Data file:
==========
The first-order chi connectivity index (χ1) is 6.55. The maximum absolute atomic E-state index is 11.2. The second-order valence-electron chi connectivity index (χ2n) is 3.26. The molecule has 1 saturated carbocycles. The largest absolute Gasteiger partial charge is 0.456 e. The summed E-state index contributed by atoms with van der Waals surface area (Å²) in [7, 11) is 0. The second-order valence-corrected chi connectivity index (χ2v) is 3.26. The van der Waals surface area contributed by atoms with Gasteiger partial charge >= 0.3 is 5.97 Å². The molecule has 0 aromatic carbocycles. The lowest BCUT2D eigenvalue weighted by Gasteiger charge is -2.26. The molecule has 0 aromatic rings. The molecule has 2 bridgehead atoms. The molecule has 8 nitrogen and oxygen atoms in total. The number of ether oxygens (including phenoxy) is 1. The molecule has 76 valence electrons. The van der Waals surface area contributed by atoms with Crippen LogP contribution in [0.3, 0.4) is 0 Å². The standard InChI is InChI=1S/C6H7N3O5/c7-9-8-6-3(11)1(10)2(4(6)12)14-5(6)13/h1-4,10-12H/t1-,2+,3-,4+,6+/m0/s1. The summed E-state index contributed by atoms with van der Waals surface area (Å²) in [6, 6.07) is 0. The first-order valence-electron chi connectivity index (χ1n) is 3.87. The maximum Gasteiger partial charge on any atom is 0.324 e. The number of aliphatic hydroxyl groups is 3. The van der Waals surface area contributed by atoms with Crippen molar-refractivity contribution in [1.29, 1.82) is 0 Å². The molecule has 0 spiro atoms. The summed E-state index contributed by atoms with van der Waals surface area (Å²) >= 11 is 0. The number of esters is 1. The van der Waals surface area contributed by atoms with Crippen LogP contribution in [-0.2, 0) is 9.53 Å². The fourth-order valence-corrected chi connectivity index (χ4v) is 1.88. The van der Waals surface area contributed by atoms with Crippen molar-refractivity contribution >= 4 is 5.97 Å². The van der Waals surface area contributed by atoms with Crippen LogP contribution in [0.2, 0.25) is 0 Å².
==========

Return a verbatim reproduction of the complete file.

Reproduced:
The first-order chi connectivity index (χ1) is 6.55. The maximum absolute atomic E-state index is 11.2. The second-order valence-electron chi connectivity index (χ2n) is 3.26. The molecule has 1 saturated carbocycles. The largest absolute Gasteiger partial charge is 0.456 e. The summed E-state index contributed by atoms with van der Waals surface area (Å²) in [7, 11) is 0. The second-order valence-corrected chi connectivity index (χ2v) is 3.26. The van der Waals surface area contributed by atoms with Gasteiger partial charge >= 0.3 is 5.97 Å². The molecule has 0 aromatic carbocycles. The lowest BCUT2D eigenvalue weighted by Gasteiger charge is -2.26. The molecule has 0 aromatic rings. The molecule has 2 bridgehead atoms. The molecule has 8 nitrogen and oxygen atoms in total. The number of ether oxygens (including phenoxy) is 1. The molecule has 76 valence electrons. The van der Waals surface area contributed by atoms with Crippen LogP contribution in [0.3, 0.4) is 0 Å². The standard InChI is InChI=1S/C6H7N3O5/c7-9-8-6-3(11)1(10)2(4(6)12)14-5(6)13/h1-4,10-12H/t1-,2+,3-,4+,6+/m0/s1. The summed E-state index contributed by atoms with van der Waals surface area (Å²) in [6, 6.07) is 0. The first-order valence-electron chi connectivity index (χ1n) is 3.87. The maximum Gasteiger partial charge on any atom is 0.324 e. The number of aliphatic hydroxyl groups is 3. The van der Waals surface area contributed by atoms with Crippen molar-refractivity contribution in [1.29, 1.82) is 0 Å². The molecule has 0 spiro atoms. The summed E-state index contributed by atoms with van der Waals surface area (Å²) >= 11 is 0. The number of esters is 1. The van der Waals surface area contributed by atoms with Crippen LogP contribution in [-0.2, 0) is 9.53 Å². The fourth-order valence-corrected chi connectivity index (χ4v) is 1.88. The van der Waals surface area contributed by atoms with Crippen molar-refractivity contribution >= 4 is 5.97 Å². The van der Waals surface area contributed by atoms with Crippen LogP contribution in [0.2, 0.25) is 0 Å².